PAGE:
with Bob Norman
Part 5... Everything old is .... still old.
So, here we go again! Last May I all but abandoned the work on the Killer Bee, using the poor excuses of buying an old house and doing repairs, changing jobs, etc. (Read more in this month's "Welcome Back to Me" editorial) and because of that didn't make it to ZookiMelt with the Bee, opting to take the trusty (and rusty) blue hardtop "LockJaw" instead.
Well, I guess the vacation's over. As much work as it is building a truck from the ground up, it's sure a lot more relaxing than pushing to get a roof over your head before the snow flies. Ahh yes, though it is all work, some work is just much more enjoyable than other work.
But the "enjoyable" work doesn't finish itself. It's patient. It'll wait, so there is no such thing as the saying "Everything old is new again" in this instance.
Enter into the garage. It's been a long time old friend.
So, theoretically speaking, we'll pick up right where we left off. The fenders are still cut. The truck is still green (some call it "Teal". Green is green. Yuck). The body is still anorexic thin on sheet metal.
So, sounds like we need to start adding metal, a cage for example. Since there is so little metal left in the stock locations, a ready built cage is out of the question (although very tempting) Follow along as I try to make the best of what I've got, and protect myself and passengers along the way.
No high tech, zillion pound power bender. This is an old school, Northern Hydraulics bender. Perfect. Not the prettiest or easiest creature in the world to master, but it does the trick.
I hand bent the front bar last summer before moving. I'll never do that again. 14 individual bends in this piece, believe it or not. I wanted the lower section of the front bar to run exactly along the front door opening seam..... .. so the cage could be welded to the firewall seam. I envision this adding more support in a roll than just anchoring the bottom of the pipe to the floor on a pad. Note the patch on the body under the windshield support. A little rust went rampant here during the hiatus. I repeated the exercise for the passenger side also. You can see the "new" front floor in this pic also, and notice there is none of the heavy undercoating on the floor. If you're going to do any welding on the floor, or any other areas with that stuff, be sure to scrape it quite a distance from the work area. It lets off awful smoke and harmful fumes if it burns. Life's too short, scrape it back. I purchased an inexpensive tubing notcher to "fish mouth" the tubes to fit together better. Pop it into your drill press, oil the bushings, and notch away. It's not the sturdiest thing made, but for under $80US you can't complain.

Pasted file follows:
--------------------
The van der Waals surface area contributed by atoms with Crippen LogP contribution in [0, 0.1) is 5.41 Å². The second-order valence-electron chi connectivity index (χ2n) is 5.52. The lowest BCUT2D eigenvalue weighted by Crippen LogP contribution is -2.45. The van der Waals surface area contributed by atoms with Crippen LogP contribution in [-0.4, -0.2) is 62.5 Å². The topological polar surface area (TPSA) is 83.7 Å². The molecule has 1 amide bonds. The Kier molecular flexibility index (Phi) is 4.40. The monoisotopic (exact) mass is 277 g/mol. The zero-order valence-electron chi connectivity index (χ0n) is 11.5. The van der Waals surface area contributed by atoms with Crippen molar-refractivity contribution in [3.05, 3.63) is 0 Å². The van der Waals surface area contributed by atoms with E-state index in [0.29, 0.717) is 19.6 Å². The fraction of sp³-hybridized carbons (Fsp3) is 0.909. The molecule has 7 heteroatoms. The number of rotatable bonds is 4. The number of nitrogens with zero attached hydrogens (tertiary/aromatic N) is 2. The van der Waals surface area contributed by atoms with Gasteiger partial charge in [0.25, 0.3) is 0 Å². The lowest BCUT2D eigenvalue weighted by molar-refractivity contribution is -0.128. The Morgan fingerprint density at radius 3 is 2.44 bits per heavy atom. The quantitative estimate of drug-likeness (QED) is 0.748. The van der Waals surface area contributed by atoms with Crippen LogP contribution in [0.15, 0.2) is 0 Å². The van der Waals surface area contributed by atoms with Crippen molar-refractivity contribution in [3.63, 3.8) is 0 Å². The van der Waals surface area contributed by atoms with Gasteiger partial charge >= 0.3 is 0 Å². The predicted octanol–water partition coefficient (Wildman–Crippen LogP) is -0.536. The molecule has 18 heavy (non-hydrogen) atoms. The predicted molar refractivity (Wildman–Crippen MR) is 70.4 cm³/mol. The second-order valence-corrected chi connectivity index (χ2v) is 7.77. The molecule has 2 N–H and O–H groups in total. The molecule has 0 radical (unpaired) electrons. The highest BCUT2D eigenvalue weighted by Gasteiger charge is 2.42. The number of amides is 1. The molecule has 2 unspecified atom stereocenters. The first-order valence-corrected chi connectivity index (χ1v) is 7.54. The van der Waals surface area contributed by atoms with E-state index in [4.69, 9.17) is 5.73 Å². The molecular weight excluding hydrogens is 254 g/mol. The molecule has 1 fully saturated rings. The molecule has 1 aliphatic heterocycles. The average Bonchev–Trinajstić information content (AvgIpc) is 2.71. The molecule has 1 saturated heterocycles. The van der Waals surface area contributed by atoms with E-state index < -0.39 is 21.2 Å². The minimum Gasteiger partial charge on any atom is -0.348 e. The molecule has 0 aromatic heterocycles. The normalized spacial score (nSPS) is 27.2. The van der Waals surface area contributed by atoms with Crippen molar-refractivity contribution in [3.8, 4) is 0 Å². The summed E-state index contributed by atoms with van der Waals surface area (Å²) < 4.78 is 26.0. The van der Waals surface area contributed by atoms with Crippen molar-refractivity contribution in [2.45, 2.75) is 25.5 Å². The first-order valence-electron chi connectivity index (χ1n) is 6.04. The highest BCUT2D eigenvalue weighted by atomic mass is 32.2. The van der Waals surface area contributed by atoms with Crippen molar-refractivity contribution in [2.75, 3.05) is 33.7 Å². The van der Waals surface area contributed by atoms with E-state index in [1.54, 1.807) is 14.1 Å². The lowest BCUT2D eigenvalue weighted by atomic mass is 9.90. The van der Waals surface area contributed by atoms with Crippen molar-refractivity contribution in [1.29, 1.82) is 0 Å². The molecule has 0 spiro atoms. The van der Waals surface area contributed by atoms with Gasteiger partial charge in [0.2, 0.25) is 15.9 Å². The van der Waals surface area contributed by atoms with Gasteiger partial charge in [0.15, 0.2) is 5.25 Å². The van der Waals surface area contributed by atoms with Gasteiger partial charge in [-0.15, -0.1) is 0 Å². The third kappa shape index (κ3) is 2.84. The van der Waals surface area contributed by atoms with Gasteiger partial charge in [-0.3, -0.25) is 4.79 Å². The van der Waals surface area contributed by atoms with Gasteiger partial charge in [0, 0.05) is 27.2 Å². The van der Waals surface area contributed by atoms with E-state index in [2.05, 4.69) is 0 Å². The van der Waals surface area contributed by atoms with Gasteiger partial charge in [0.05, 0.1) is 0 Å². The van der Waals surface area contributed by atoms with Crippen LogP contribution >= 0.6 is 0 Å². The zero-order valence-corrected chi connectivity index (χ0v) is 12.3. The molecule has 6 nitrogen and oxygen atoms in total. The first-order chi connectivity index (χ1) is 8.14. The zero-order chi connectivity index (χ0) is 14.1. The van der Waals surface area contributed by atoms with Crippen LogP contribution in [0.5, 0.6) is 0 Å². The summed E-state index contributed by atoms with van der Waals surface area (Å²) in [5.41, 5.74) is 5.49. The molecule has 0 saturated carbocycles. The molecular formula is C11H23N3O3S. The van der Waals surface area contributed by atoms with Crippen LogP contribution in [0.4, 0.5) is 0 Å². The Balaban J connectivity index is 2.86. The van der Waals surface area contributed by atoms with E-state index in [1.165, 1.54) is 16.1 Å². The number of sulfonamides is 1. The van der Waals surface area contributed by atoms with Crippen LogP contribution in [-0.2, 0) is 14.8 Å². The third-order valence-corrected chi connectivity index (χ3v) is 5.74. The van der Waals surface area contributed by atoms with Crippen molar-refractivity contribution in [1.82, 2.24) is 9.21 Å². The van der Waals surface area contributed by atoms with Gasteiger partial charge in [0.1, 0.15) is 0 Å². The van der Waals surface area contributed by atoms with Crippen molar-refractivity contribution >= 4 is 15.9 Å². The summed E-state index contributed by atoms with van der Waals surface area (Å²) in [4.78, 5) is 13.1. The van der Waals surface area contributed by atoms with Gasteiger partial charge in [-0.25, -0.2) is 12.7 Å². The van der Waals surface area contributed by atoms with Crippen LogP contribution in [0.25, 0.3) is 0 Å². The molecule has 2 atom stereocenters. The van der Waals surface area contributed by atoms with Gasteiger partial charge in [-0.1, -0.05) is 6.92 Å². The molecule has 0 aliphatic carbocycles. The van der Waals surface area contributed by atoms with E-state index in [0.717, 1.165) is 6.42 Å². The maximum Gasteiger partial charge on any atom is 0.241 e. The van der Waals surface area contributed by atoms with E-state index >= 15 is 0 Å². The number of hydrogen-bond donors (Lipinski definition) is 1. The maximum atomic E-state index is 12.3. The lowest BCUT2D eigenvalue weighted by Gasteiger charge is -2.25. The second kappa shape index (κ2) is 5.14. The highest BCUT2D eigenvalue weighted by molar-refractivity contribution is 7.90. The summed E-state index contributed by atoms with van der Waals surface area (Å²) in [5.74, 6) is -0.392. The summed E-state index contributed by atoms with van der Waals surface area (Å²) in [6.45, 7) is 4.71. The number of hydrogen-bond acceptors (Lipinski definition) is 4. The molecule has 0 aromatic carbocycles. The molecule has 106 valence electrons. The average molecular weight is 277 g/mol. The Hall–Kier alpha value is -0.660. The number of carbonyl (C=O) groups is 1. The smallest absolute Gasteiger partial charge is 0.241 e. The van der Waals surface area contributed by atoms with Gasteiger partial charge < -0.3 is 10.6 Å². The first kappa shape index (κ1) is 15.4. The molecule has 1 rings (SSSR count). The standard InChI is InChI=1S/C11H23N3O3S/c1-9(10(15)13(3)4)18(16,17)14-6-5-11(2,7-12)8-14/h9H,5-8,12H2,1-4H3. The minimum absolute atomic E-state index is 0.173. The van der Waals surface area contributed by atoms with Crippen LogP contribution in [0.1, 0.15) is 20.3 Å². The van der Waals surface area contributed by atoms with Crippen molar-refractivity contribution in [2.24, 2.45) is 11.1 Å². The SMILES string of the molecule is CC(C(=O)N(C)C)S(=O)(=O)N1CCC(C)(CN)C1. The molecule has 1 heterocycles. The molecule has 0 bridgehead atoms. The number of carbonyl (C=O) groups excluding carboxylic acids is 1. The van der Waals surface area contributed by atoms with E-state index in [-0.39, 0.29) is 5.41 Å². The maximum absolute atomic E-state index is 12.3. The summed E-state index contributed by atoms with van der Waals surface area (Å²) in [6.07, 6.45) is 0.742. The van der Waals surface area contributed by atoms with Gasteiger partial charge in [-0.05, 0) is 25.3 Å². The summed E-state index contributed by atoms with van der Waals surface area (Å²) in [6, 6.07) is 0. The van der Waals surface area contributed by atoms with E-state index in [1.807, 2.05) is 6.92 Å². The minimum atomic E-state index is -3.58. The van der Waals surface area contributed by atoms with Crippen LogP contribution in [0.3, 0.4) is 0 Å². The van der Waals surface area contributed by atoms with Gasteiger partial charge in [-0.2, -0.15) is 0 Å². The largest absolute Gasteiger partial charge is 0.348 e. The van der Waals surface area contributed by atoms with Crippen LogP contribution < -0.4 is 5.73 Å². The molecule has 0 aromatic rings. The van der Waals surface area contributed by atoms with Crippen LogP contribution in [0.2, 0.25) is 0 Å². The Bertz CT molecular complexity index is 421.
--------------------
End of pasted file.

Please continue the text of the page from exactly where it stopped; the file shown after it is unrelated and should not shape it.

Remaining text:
I wanted to maintain the stock roll bar behind the targa bar, but wanted to add strength. The bolts got removed and the bar and base of the targa got welded.
Also, the upper tabs that connect the roll bar to the targa bar got welded in. I like the smooth look better than having the bolts stick out. I've cut myself on these bolt heads in the past, so I was glad to get rid of them.
From the rock induced destruction that happened on the old hard-top Bee, I decided that some sort of help was needed on the rear part of the body. These rails aren't going to help a lot, but they also provide a place to strap trail goodies to. As you see, the cage doesn't interfere too much with driver or passenger entry paths, but that wood seat leaves a little to be desired.
This is what the basic configuration of the cage looks like. The final pieces to be added and aren't pictured will tie the bottom of the stock bar and the rear part of the bed protectors into the frame, and there are two more pieces that attach the top of the stock bar all the way to the frame. These will be left off until after the body is painted, then welded in permanently. These will be triangulated to provided maximum protection to the driver and passenger. Remember when working on a cage... triangles are stronger than squares. So what's' next? It's time to pull the body back off and prep for paint, then spray it. So much work, spray cans sound mighty tempting. Time will tell....
I am still looking for somebody to fabricate me a fiberglass hood or scoop on the hood. The front suspension barely fit under the hood with the body lift, so now I need at least 3" more. Any ideas? Mail firstname.lastname@example.org for suggestions. Remove the "nospam" before sending.